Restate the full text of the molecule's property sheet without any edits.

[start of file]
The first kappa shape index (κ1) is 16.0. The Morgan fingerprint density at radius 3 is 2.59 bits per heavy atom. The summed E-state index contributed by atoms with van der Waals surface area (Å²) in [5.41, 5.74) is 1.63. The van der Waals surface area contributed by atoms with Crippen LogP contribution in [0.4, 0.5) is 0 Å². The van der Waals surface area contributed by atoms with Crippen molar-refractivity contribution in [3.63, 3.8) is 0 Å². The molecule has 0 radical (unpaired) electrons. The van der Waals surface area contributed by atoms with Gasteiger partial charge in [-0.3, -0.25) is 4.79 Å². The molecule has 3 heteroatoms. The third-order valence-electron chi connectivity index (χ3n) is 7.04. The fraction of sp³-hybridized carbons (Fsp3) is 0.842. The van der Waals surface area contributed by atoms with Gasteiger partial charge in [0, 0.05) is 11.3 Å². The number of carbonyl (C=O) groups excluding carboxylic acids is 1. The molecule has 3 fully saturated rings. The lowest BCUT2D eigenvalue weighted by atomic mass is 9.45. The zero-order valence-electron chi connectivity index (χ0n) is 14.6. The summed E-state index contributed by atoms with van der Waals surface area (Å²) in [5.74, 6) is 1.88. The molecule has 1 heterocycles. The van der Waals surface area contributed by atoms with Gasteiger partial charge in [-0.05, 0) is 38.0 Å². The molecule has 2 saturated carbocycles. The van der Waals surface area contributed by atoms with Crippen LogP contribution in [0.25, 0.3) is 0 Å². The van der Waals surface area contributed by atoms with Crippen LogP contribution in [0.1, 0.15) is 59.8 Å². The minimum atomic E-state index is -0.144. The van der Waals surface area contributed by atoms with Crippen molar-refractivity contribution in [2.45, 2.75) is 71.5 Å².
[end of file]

The first kappa shape index (κ1) is 16.0. The Morgan fingerprint density at radius 3 is 2.59 bits per heavy atom. The summed E-state index contributed by atoms with van der Waals surface area (Å²) in [5.41, 5.74) is 1.63. The van der Waals surface area contributed by atoms with Crippen LogP contribution in [0.4, 0.5) is 0 Å². The van der Waals surface area contributed by atoms with Crippen molar-refractivity contribution in [3.63, 3.8) is 0 Å². The molecule has 0 radical (unpaired) electrons. The van der Waals surface area contributed by atoms with Gasteiger partial charge in [-0.3, -0.25) is 4.79 Å². The molecule has 3 heteroatoms. The third-order valence-electron chi connectivity index (χ3n) is 7.04. The fraction of sp³-hybridized carbons (Fsp3) is 0.842. The van der Waals surface area contributed by atoms with Gasteiger partial charge in [0, 0.05) is 11.3 Å². The number of carbonyl (C=O) groups excluding carboxylic acids is 1. The molecule has 3 fully saturated rings. The lowest BCUT2D eigenvalue weighted by atomic mass is 9.45. The zero-order valence-electron chi connectivity index (χ0n) is 14.6. The summed E-state index contributed by atoms with van der Waals surface area (Å²) in [5.74, 6) is 1.88. The molecule has 1 heterocycles. The van der Waals surface area contributed by atoms with Gasteiger partial charge in [-0.05, 0) is 38.0 Å². The molecule has 2 saturated carbocycles. The van der Waals surface area contributed by atoms with Crippen LogP contribution in [0.25, 0.3) is 0 Å². The van der Waals surface area contributed by atoms with Crippen LogP contribution in [0.1, 0.15) is 59.8 Å². The minimum atomic E-state index is -0.144. The van der Waals surface area contributed by atoms with Crippen molar-refractivity contribution in [2.45, 2.75) is 71.5 Å².